Dungeness crab salad with radish, fennel and Meyer lemon
The seaon for fresh Pacific Coast Dungeness crab opens in December. Although non-commercial crabbers crab year round, and frozen crab is nearly always available, the fresh commercial season runs between December and March, during which time the bulk of the harvest is brought in. See Sourcing
When the first-picked crabs of the season come to market, I prefer not to cook the meat again, because it is sweet and moist, and shines in simple preparations like salads and crab cocktail. However, as the season continues and the price of crab begins to drop, I find myself using the meat more frequently in crab cakes, stews, and pasta fillings.
If you'd told me that Meyer lemons would be growing in Oregon twenty years ago, I would have shaken my head in disbelief. But it has happened, and now I can find the floral lemons locally, from Groundwork Organics. Their scent makes it a bit easier to embrace December and the encroaching darkness! Meyer lemons are grown locally in covered, heated hoop houses, which encourage them to flourish in the cold and wet of Pacific Northwest winters.
I recently discovered a new mustard made in Seattle by Mustard and Co . It's especially good in this salad dressing. Take a peek at their product line.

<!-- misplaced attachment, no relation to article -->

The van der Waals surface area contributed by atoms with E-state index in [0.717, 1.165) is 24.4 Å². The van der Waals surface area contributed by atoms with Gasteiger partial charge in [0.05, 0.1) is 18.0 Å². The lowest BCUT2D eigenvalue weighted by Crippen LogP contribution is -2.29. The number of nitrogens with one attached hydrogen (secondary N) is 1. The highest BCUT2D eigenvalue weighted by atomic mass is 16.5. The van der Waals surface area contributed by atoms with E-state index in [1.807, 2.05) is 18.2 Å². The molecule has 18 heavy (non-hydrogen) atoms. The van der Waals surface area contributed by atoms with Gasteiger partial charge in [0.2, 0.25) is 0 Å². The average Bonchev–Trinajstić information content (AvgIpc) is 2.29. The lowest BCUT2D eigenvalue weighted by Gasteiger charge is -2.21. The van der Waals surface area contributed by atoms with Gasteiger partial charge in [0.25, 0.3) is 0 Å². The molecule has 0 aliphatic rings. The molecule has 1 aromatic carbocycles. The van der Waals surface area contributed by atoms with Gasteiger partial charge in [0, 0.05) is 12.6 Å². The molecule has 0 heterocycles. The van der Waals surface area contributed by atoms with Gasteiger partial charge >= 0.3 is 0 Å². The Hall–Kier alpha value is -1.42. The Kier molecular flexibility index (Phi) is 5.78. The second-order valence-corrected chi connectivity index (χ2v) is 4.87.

Makes 4 servings
1 medium fennel bulb, peeled and thinly sliced (See Techniques)
3 small radishes, any variety, thinly sliced (I used watermelon radishes in the salad to the right.)
12 Brussels sprouts, cut in half and leaves separated
12 to 16 leaves radicchio or other bitter winter greens such as chicory, endive or friseé
Mustard Vinaigrette (recipe below)
2 Meyer lemons, segmented and juiced (See Techniques)
8 ounces Dungeness or other crab meat, cleaned
Place the fennel and radish slices, Brussels sprouts and lettuce leaves in a bowl. Add the vinaigrette and season to taste with salt. Toss the ingredients gently before dividing between 4 plates, or arranging on a platter. Place the crab meat and lemon segments on top of the salad and finish with freshly ground black pepper.
1/2 cup good quality olive oil
1 Tablespoons Dijon mustard, preferably Mustard and Co. Golden Dijon
Juice from segmented Meyer lemons
Salt and freshly ground black pepper to taste
Combine the oil, mustard and lemon juice in a small bowl and whisk together. Season to taste with additional lemon juice, if needed, and salt and pepper.